Four activists, known as the ‘Elbit 5’, are on the verge of facing jail sentences after being found guilty of planning to commit criminal damage to an Israeli weapons factory located in the West Midlands. Their arrest by law enforcement authorities thwarted their attempt to disrupt the operations of Elbit’s Shenstone factory, which is responsible for manufacturing engines used in drones deployed by the Israeli occupation, notably against Palestinians.
Following a grueling seven-week trial at Wolverhampton Crown Court, the activists were convicted of their charges. However, during the proceedings, they were denied the opportunity to present the political aspects of their actions or the legal basis for their defense. Judge Michael Chambers refused to entertain any lawful excuse defenses under the Criminal Damage Act 1971 and prohibited the activists from explaining their motivations, including their focus on Elbit and the broader context of Israeli occupation of Palestinian territories. Additionally, the judge did not inform the jury of their right to consider a verdict based on their conscience and the potential injustice of the charges, independently of the established law.
In response to their impending sentencing hearing scheduled for Wednesday morning, the activists issued a statement defending their actions. They said that their intention was to prevent Elbit from contributing to war crimes and contend that their actions align with international law. They cite the International Criminal Court Act 2001, which designates the commission of war crimes by British nationals or residents, or support for war crimes, as criminal offenses in the UK. Furthermore, they assert that their right to protest was infringed upon by the judge’s exclusion of defenses under Articles 10 and 11 of the European Convention of Human Rights.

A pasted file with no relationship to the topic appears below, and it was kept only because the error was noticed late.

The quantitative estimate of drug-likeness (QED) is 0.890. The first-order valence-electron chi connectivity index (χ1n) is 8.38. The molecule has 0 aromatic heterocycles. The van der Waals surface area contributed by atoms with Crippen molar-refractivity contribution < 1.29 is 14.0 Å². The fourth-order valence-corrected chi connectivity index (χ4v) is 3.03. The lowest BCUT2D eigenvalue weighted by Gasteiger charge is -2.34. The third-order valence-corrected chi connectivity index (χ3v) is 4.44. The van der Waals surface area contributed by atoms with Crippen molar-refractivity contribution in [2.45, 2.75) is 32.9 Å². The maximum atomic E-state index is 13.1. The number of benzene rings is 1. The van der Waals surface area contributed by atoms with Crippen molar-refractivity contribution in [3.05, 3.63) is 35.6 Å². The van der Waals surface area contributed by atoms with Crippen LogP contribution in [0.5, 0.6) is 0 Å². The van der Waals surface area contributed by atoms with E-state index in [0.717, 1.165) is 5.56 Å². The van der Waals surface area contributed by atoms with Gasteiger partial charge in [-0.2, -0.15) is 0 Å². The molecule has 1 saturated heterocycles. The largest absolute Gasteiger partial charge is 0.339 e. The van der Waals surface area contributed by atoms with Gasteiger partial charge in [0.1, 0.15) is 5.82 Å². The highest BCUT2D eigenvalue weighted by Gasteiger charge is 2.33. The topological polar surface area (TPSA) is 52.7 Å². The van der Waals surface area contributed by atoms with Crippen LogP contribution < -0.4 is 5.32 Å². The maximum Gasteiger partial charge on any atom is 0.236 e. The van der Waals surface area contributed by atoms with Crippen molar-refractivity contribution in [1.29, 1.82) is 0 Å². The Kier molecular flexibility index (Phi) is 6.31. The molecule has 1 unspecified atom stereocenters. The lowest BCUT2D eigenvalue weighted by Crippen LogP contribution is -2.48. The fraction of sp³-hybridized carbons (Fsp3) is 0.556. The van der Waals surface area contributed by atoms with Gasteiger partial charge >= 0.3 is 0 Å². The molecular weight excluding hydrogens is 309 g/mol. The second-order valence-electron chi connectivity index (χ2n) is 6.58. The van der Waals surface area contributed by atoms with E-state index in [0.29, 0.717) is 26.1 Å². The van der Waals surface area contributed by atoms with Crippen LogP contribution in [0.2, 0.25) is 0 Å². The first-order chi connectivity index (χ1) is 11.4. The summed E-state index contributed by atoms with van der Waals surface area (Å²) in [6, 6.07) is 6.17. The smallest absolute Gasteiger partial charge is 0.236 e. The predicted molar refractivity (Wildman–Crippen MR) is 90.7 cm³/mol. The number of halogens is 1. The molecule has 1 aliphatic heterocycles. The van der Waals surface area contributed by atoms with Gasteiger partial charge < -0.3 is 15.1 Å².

The statement asserts, “On Wednesday, September 6, We Will Be Sentenced for the ‘crime’ of trying to prevent Elbit committing war crimes […] In taking action against Elbit’s factories, we have been guilty of nothing more than trying to prevent Israeli war crimes.”
The activists also underscored the recent use of Elbit’s drones by the Israeli occupation in Jenin, where 12 Palestinians, including five children, lost their lives. They said that these tragic incidents in occupied Palestine motivated their actions, and they maintain that they should not be penalized for attempting to save lives.
Defense of Necessity Dismissed
The statement concludes by lamenting the dismissal of the defense of necessity, which posits that it is permissible to commit a lesser offense to prevent a greater crime. The courts, they say, have concluded that the victims of Elbit’s drones are too “remote” from the company’s UK factories, implying that, in the eyes of the law, causing criminal damage to Elbit’s facilities is deemed more serious than potentially enabling war crimes.
The activists face a potential prison sentence of up to 10 years for their actions, a sentence which Judge Chambers has indicated “crosses the custody threshold.” The repeated postponements of their sentencing since their May conviction have inflicted further stress and hardship upon them, with one activist losing their job as a result of the conviction.
The case has garnered substantial support from human rights organizations and campaigners who have decried the trial as a miscarriage of justice. They passionately call for the activists’ acquittal, highlighting the broader issues of international law and human rights at stake.